These viseo-analyses are part of the VIAMAP (Video-Animated Music Analysis Project) and are intended to accompany the article “MAT for the VIAMAP. Maqām Analysis Tools for the Video-Animated Music Analysis Project” by Amine Beyhom – NEMO-Online Vol. 4 No. 7, November 2018, p. 145-258 (see http://nemo-online.org/articles). The graphic scale follows the solmization and the Interval values of the Second Reform of the 19th century. Further details can be found in the aforementioned article.
Kyrie Ekekraxa is a well known composition by Petros Byzantios in the 19th-century Constantinople (now Istanbul). The chant is in the 8th mode (on Νη=c) of the Byzantine Church (equivalent to maqām Rāst in Arabian music), with an incursion (a modulation) in the 2nd mode (“Mild chromatic”). The notation in Petros Ephesios’ Anastasimatarion (1820) is proposed below and was transnotated (notated in another notation system) in Western/Byzantine notation in Amine Beyhom’s 2015 book on Byzantine chant.
Some of the audio recordings analyzed on this page were originally published in the aforementioned book with Power Point animations for four Lebanese cantors, together with Greek versions of this chant (8 versions in all, with detailed analyses of two excerpts). Two other recordings were undertaken with a fifth Lebanese cantor: it was too late however to analyze them as the book was already under print. The two additional recordings were however also published as audio recordings in the accompanying DVD-R of the book.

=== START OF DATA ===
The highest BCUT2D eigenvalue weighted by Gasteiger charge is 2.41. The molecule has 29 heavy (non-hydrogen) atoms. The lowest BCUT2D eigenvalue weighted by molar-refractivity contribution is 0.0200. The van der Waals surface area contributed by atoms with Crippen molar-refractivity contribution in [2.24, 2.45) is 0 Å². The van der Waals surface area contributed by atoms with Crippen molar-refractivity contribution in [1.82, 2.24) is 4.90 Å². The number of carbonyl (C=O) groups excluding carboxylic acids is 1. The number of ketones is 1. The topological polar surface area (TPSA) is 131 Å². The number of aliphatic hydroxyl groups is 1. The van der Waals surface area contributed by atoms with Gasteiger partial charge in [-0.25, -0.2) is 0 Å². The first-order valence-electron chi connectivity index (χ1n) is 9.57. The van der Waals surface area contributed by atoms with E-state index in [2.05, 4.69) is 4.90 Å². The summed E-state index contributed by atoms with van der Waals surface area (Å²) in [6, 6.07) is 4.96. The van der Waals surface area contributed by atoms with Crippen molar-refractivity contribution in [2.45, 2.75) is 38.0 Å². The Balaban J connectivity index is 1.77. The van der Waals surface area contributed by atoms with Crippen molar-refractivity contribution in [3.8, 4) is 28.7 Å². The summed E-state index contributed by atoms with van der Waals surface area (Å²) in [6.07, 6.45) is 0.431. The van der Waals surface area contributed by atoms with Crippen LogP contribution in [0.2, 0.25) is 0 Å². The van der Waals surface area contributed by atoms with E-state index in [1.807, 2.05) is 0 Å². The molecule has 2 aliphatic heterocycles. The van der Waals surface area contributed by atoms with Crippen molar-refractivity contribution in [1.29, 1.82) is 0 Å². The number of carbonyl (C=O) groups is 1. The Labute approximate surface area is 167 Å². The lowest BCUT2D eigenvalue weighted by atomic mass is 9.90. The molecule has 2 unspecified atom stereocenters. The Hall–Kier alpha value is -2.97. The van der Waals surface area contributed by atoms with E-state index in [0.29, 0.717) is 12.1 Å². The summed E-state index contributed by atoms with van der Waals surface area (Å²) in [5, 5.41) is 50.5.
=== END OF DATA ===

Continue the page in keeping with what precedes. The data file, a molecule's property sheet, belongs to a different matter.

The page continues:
8 versions are (re)analysed and published on this page (numbered 1-8), with 12 supplementary versions (numbered 9-20) (with 4 other versions performed by Greek cantors), 4 of which by Bachir Osta and 4 remakes of the video-analyses of the Anonymous cantor: in both the latter, half-tempo versions are included.
In all the animations, the upper part offers a general view of the analysis while the lower part shows the detailed analysis which includes, in this case, an overprint of the Byzantine scale of the 1881 (Second) Reform of Byzantine chant. Note that video-analyses hold two rankings: one for the dedicated page, and the second – between parenthesises – chronological (date and time of publication) for all the video-analyses published by the CERMAA.
The first video analysis of this chant (below) by CERMAA was published on the 16th of February 2018: it relates to a performance in 2012 by fr. Makarios Haidamous, with the text in Arabic language.
1 (2): Kyrie Ekekraxa in Arabic by fr. Makarios Haidamous (published 16/02/2018): https://youtu.be/j8w9I9CfF0c
The second video analysis of this chant (below) was published on the 19th of February 2018: the performance is also by fr. Makarios Haidamous in 2012, with the text in Greek language.
2 (3): Kyrie Ekekraxa in Greek by fr. Makarios Haidamous (published 19/02/2018): https://youtu.be/8SSETdJWC8o
Two other versions by an Anonymous Cantor were released on the 19th of February 2018:
3 (4): Kyrie Ekekraxa in Arabic by an Anonymous Cantor (published 19/02/2018): https://youtu.be/Uek_AD_aRQg
4 (5): Kyrie Ekekraxa in Greek by an Anonymous Cantor (published 19/02/2018): https://youtu.be/ush88CvgQYk
Two other versions by fr. Nicolas Malek were released on the 22nd of February 2018:
5 (6): Kyrie Ekekraxa in Arabic by fr. Nicolas Malek (published 22/02/2018): https://youtu.be/wIhyN30y-qc
6 (7): Kyrie Ekekraxa in Greek by fr. Nicolas Malek (published 22/02/2018): https://youtu.be/w6YWloCd2Do
Two new (abridged – Part 1 only) versions by Joseph Yazbeck were released on the 26th of February 2018: